The Telegraph – In her roles as Queen Elizabeth II and Anne Boleyn, Claire Foy has demonstrated a quiet genius for conveying a multitude of emotions and thoughts without saying a word. It is all there in the face: porcelain pale, with perfect features and those startled-wide eyes.
The pauses, the almost imperceptible shifts in expression; the steely, basilisk gaze. It is hard to take your eyes off her. It is something she shares with Mark Rylance – whom she acted opposite in Wolf Hall – and which is rooted in a particular ability that may not be immediately apparent to the average viewer.
‘The one thing they do better than any other actor that I know is listen,’ says the director of Wolf Hall, Peter Kosminsky. ‘In real life you don’t know what the person you’re talking to is going to say next, so we listen very carefully, not least because we have to work out what our next remark should be.
‘The problem for actors is that what is about to be said is known to them – they’ve spent much of the previous day learning it. But somehow they have to make it feel that what they’re about to say flows out of what’s been said to them, and that is about listening.’
Foy in person is much more animated than her facility for silences might suggest. A petite figure, dressed in a black jumpsuit and trainers, we meet for lunch at a hotel in Clerkenwell, where she arrives precisely on time.
There has been a mix-up over booking a table, but we shan’t worry about that, so we sit in the bar, eating crisps, dips and Scotch eggs, which Foy devours – she’s not the least bit regal, and somewhat bemused by the whirl of attention occasioned by the extraordinary success of the Netflix series The Crown.
The second series of The Crown arrives on our screens in December. It is Foy’s swansong in the role. In the third series the Queen will be played by an older actor, yet to be announced. While the first series dealt with the Queen struggling to come to terms with her position, and the conflict between duty and family, the new series concentrates more on her marriage to Prince Philip.
‘They’ve had 10 years of a relationship,’ Foy says, ‘and it’s changed beyond belief from when they first met each other. Rather than just talking to each other, they’re essentially fighting the entire time, which is awful. But it’s also about her advancing into middle age.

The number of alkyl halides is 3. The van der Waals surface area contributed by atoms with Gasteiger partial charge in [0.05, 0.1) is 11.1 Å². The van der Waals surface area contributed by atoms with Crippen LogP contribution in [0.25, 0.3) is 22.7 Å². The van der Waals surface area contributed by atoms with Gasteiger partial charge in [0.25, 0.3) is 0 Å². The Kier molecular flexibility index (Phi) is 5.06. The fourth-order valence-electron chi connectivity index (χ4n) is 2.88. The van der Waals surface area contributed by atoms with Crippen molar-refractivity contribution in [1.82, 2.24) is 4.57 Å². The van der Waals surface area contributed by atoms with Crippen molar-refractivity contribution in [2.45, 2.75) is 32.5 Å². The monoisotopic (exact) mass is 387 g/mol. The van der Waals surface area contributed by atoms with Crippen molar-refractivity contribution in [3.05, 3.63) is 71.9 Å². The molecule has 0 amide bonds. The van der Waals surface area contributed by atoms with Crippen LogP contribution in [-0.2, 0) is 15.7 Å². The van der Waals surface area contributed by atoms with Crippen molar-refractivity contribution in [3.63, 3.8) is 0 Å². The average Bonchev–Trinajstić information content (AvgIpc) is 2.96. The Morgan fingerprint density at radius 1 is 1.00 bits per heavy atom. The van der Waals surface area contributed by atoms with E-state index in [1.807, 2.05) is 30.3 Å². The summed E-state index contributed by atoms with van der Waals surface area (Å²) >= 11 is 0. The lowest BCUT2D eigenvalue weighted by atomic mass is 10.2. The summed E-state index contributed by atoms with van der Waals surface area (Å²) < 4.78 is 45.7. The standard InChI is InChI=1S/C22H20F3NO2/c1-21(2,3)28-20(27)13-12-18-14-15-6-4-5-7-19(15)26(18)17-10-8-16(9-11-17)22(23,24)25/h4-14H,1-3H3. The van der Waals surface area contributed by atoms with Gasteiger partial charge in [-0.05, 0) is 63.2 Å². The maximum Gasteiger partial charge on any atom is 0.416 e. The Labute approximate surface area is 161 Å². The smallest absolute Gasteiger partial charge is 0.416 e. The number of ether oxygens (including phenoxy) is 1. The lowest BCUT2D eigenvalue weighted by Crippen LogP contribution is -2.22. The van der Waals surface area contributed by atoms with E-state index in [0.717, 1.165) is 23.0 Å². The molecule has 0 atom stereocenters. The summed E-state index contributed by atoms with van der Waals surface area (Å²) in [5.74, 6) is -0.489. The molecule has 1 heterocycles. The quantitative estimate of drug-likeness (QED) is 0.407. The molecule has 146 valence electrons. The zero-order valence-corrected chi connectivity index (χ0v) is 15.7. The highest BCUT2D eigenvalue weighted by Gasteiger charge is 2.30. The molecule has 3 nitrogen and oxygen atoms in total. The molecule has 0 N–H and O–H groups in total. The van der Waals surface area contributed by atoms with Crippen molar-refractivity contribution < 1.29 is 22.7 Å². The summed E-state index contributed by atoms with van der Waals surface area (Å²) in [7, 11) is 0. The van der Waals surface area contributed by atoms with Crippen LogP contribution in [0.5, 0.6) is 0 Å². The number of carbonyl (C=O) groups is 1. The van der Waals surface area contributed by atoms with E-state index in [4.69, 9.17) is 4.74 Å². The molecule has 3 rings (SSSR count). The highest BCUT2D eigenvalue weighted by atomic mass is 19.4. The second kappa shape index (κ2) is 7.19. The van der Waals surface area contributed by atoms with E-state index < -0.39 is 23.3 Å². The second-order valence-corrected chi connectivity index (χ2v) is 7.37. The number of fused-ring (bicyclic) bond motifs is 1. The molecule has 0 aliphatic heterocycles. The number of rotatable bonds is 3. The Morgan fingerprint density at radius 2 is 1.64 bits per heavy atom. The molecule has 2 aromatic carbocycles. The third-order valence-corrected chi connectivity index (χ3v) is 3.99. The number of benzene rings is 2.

The monarchy are weirdly a reflection of us… They are at our whim, we can turn on them in a second.
‘When she first came to the throne she could do no wrong in peoples’ eyes. Then, coming in to the ’60s, it’s more a case of, “Who are you? What are you for? Look at your hair! What on earth are you wearing?” And her going, “I feel a bit frumpy. I’m wearing the same clothes as my mother.” She is realising that she as a person is open to criticism and that the institution is, too. It’s “change or die”, but she’s in a quandary of “I don’t know how to change”.
‘I think that’s the nature of the monarchy as a whole; they are weirdly a reflection of us. A lot of people may think they are incredibly privileged, but they’re at our whim. We can turn on them in a second and you’ve seen it happen time and again, when they’ve carried on and then realised they have to catch up. They reflect public attitudes and they have a responsibility.’
For Foy herself, playing the Queen has also been a process of change, modifying her attitudes to the monarchy. ‘That’s why I think the series is so good; instead of just looking at the institution, it’s looking at them as people, what experiences and challenges they’ve had and what you can learn from how they’ve dealt with things.